6. Mahé P, Ralaivola L, Stoven V, Vert J-P (2006) The pharmacophore kernel for virtual screening with support vector machines. J Chem Inf Model 46:2003–2014.

    Article  CAS  PubMed  Google Scholar 

  7. Azencott C-A, Ksikes A, Swamidass SJ et al (2007) One- to four-dimensional kernels for virtual screening and the prediction of physical, chemical, and biological properties. J Chem Inf Model 47:965–974.

    Article  CAS  PubMed  Google Scholar 

  8. Schneider N, Jäckels C, Andres C, Hutter MC (2008) Gradual in silico filtering for druglike substances. J Chem Inf Model 48:613–628.

    Article  CAS  PubMed  Google Scholar 

  9. Watson P (2008) Naïve Bayes classification using 2D pharmacophore feature triplet vectors. J Chem Inf Model 48:166–178.

    Article  CAS  PubMed  Google Scholar 

  10. Kauffman GW, Jurs PC (2001) QSAR and k -nearest neighbor classification analysis of selective cyclooxygenase-2 inhibitors using topologically-based numerical descriptors. J Chem Inf Comput Sci 41:1553–1560.

    Article  CAS  PubMed  Google Scholar 

  11. Niculescu SP (2003) Artificial neural networks and genetic algorithms in QSAR. J Mol Struct THEOCHEM 622:71–83.

    Article  CAS  Google Scholar 

  12. Vracko M (2005) Kohonen artificial neural network and counter propagation neural network in molecular structure-toxicity studies. Curr Comput Aided Drug Des 1:73–78.

    Article  CAS  Google Scholar 

  13. Bolton EE, Wang Y, Thiessen PA, Bryant SH (2008) PubChem: integrated platform of small molecules and biological activities. Annu Rep Comput Chem 4:217–241.

    Article  CAS  Google Scholar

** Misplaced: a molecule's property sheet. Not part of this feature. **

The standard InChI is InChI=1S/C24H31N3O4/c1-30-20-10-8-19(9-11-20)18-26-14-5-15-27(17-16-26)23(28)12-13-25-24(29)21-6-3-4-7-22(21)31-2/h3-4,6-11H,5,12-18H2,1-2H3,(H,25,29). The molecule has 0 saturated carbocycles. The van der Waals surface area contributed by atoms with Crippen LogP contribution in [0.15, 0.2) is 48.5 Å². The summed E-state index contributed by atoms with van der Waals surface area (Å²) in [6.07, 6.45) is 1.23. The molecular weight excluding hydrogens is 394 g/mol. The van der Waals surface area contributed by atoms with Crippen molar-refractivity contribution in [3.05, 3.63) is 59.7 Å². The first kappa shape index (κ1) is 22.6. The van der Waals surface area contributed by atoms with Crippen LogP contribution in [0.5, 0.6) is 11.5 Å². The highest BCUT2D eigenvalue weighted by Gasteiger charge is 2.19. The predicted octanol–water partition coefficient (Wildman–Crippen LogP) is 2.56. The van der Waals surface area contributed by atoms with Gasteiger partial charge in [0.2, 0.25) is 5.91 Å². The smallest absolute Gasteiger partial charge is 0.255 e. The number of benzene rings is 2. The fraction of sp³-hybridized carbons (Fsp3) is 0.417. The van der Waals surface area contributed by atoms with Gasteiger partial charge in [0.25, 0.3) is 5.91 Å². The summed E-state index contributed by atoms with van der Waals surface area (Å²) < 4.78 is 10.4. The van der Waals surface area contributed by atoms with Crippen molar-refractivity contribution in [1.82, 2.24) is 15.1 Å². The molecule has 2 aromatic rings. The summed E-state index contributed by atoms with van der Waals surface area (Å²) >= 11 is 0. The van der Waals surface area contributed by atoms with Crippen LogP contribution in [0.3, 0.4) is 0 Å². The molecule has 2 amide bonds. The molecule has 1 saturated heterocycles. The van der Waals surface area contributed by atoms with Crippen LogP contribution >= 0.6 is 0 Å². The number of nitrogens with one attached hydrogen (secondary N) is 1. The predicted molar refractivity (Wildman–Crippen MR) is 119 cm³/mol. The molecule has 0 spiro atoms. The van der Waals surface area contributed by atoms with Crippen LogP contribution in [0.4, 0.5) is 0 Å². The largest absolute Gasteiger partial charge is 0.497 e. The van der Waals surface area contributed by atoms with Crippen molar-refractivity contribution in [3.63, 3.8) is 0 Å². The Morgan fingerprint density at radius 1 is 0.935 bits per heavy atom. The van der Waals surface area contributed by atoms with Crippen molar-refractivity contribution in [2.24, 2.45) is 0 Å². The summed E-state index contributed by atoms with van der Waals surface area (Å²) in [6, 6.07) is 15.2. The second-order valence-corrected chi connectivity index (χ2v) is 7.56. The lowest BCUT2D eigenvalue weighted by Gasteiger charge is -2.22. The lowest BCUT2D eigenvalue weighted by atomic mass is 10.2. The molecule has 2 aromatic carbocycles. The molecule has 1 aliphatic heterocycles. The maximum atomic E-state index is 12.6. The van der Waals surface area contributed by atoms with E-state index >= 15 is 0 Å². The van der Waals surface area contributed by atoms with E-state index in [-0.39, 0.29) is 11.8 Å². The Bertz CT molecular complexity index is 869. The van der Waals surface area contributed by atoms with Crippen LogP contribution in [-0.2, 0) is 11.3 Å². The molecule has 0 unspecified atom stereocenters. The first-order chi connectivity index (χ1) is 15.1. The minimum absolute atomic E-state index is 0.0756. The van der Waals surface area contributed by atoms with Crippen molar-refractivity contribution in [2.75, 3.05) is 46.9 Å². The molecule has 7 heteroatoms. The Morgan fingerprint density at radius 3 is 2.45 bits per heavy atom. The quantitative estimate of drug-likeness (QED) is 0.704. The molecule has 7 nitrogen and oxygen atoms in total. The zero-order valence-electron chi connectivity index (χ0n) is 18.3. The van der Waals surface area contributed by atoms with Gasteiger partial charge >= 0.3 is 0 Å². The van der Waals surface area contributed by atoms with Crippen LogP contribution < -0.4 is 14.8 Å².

14. Dietterich TG (2000) Ensemble methods in machine learning. In: Multiple classifier systems, vol 1857. Springer, Berlin, Heidelberg

    Chapter  Google Scholar 

  15. Lenselink EB, ten Dijke N, Bongers B et al (2017) Beyond the hype: deep neural networks outperform established methods using a ChEMBL bioactivity benchmark set. J Cheminform 9:45.

    Article  CAS  PubMed  PubMed Central  Google Scholar 

  16. Schmidhuber J (2015) Deep learning in neural networks: an overview. Neural Networks 61:85–117.

    Article  PubMed  Google Scholar 

  17. Boulesteix A-L, Janitza S, Kruppa J, König IR (2012) Overview of random forest methodology and practical guidance with emphasis on computational biology and bioinformatics. Wiley Interdiscip Rev Data Min Knowl Discov 2:493–507.

    Article  Google Scholar 

  18. Hashim H, Saeed F (2017) Prediction of new bioactive molecules of chemical compound using boosting ensemble methods. In: International conference on soft computing in data science. pp 255–262

  19. Acharya UR, Akter A, Chowriappa P et al (2018) Use of nonlinear features for automated characterization of suspicious ovarian tumors using ultrasound images in fuzzy forest framework. Int J Fuzzy Syst 20:1385–1402.

    Article  Google Scholar 

  20. Woźniak Michałand Graña M, Corchado E (2014) A survey of multiple classifier systems as hybrid systems. Inf Fusion 16:3–17.

    Article  Google Scholar 

  21. Ruano-Ordás D, Yevseyeva I, Fernandes VB et al (2019) Improving the drug discovery process by using multiple classifier systems. Expert Syst Appl 121:292–303.

    Article  Google Scholar 

  22. Rogers D, Hahn M (2010) Extended-connectivity fingerprints. J Chem Inf Model 50:742–754.

    Article  CAS  PubMed  Google Scholar 

  23. Dassault Systèmes BIOVIA (2016) Pipeline Pilot (version 2016)

  24. Heller S, McNaught A, Stein S et al (2013) InChI—the worldwide chemical structure identifier standard. J Cheminform 5:7.

    Article  CAS  PubMed  PubMed Central  Google Scholar 

  25. Burggraaff L (2018) CB2 set supporting information. Accessed 2019

  26. Boughorbel S, Jarray F, El-Anbari M (2017) Optimal classifier for imbalanced data using Matthews Correlation Coefficient metric. PLoS ONE 12:e0177678.

    Article  CAS  PubMed  PubMed Central  Google Scholar 

  27. Matthews BW (1975) Comparison of the predicted and observed secondary structure of T4 phage lysozyme. Biochim Biophys Acta 405:442–451.